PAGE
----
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Paul Hammersten
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Posted: 01 April 2006 at 9:26pm | IP Logged Quote Paul Hammersten

As I understand - " in that unpublished Jimmy Breen novel he talks about when he was a boy and how his soul used to leave his body and go down the streets of Oak Park and float between the trees and how he partly enjoyed it and partly was afraid of it. " Peter Griffin

Months of writing, 22 chapters, 60,000 words - are we every going to see this published?

Best

Paul



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Leo 168
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Posted: 02 April 2006 at 10:54pm | IP Logged Quote Leo 168

He made a lot of false starts--maybe the Jimmy Breen manuscript wouldn't work as a coherent novel...but I'd sure like to get my teeth into that! Perhaps he had more obe's than he admitted (publicly, at least), and his wounding in Italy allowed him to come out of the obe 'closet'?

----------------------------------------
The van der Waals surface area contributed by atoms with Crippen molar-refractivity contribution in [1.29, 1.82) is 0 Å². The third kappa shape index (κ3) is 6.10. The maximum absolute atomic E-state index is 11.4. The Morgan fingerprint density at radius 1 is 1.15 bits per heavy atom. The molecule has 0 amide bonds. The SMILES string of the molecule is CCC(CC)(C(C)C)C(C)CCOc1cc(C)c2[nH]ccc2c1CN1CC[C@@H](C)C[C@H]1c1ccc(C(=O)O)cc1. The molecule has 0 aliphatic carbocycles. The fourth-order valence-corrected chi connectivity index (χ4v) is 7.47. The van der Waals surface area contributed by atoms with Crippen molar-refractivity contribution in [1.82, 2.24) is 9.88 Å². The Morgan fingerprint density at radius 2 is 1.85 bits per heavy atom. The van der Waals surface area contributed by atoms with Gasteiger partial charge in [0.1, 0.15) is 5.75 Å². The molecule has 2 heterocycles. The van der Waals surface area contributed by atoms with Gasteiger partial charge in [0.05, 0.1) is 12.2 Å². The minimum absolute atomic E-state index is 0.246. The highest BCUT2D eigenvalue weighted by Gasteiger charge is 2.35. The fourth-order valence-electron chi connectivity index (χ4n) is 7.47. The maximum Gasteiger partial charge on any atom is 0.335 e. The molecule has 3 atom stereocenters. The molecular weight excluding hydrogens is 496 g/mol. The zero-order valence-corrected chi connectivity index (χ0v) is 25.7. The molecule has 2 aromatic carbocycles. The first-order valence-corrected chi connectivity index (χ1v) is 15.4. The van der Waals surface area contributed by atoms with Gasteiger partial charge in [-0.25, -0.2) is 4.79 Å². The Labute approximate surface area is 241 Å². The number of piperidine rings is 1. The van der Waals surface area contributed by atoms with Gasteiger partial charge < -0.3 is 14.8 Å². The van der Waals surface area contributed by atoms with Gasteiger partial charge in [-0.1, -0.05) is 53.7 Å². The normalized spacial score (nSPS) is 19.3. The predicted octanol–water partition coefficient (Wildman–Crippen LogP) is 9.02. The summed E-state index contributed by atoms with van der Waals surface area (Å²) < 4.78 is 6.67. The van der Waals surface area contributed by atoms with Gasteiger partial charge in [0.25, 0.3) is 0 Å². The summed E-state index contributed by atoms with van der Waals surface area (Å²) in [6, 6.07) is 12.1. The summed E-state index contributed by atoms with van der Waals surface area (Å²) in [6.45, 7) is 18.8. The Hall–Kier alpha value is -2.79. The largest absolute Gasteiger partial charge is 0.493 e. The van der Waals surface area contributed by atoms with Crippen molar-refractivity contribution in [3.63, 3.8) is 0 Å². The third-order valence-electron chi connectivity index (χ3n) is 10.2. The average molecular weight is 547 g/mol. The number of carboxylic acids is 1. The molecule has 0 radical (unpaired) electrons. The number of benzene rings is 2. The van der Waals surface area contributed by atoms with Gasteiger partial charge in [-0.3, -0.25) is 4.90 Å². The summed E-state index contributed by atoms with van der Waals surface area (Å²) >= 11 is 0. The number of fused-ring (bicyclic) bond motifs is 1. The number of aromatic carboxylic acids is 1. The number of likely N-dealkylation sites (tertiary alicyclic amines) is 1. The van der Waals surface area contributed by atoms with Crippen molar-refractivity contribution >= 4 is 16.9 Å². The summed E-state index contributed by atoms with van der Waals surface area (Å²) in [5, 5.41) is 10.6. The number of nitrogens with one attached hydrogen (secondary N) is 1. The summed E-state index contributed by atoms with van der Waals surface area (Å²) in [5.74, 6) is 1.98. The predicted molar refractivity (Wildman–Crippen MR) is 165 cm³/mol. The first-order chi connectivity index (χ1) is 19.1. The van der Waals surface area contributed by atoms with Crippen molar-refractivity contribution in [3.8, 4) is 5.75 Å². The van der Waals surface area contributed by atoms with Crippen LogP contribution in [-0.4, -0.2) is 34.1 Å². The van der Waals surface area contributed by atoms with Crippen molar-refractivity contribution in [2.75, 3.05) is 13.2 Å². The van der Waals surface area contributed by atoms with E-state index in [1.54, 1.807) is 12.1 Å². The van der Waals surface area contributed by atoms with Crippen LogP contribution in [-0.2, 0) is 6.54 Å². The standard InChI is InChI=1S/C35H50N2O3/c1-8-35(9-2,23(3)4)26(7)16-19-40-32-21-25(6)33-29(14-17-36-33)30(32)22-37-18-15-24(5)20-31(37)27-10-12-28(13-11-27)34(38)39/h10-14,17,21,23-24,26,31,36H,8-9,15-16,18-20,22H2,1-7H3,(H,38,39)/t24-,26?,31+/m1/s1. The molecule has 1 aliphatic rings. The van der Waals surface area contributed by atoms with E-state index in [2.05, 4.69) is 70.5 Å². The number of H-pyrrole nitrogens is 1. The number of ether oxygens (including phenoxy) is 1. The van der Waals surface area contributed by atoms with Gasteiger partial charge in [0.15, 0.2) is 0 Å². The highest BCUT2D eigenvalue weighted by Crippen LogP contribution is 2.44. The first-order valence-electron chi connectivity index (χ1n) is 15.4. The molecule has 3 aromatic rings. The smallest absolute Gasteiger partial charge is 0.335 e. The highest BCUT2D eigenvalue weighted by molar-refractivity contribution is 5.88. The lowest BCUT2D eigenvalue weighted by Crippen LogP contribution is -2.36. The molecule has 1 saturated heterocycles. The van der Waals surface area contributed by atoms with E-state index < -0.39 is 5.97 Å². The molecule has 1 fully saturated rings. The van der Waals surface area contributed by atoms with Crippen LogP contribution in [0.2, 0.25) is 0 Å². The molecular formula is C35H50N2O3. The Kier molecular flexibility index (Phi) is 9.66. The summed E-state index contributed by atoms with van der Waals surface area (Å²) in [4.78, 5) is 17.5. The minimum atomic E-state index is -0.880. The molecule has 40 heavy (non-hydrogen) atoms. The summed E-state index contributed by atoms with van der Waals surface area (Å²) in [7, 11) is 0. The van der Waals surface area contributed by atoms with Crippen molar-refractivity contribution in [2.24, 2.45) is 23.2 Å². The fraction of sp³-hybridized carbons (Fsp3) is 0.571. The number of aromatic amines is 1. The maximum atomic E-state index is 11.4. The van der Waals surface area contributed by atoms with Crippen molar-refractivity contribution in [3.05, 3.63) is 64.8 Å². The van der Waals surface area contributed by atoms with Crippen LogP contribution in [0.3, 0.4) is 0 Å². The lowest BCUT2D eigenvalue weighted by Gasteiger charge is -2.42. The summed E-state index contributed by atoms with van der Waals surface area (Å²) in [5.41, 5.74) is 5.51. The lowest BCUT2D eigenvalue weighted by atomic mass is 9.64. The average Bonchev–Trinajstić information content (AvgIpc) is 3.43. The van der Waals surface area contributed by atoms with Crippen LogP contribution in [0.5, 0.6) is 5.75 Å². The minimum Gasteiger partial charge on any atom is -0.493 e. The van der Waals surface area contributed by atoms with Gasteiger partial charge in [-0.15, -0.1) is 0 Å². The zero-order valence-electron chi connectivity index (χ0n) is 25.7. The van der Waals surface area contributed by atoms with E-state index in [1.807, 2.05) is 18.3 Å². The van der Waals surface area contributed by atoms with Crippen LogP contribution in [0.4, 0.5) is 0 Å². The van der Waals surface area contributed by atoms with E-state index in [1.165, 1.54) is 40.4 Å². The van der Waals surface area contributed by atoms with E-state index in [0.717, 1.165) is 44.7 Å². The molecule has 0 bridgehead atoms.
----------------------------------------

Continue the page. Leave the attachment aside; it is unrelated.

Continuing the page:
It's interesting (especially if you have an interest in out-of-body experiences), but I'd not like to see the mystification of Hemingway...we don't want to have to step over kneeling pilgrims on our way to tour the house at 907 Whitehead!

  If he had made a big deal out of his paranormal experiences in public, he likely would've been hounded by people wanting 'answers'. I remember reading somewhere (how much truth there was to it, I don't know) that J.D. Salinger had  mutual obe's with his wife or fiance. He was hounded, and he likely doesn't publish because it'd open that can of worms again. Unfortunately, some people think that famous people are public property.

  Ah well, time will tell...

Cheers,

Leo Gillis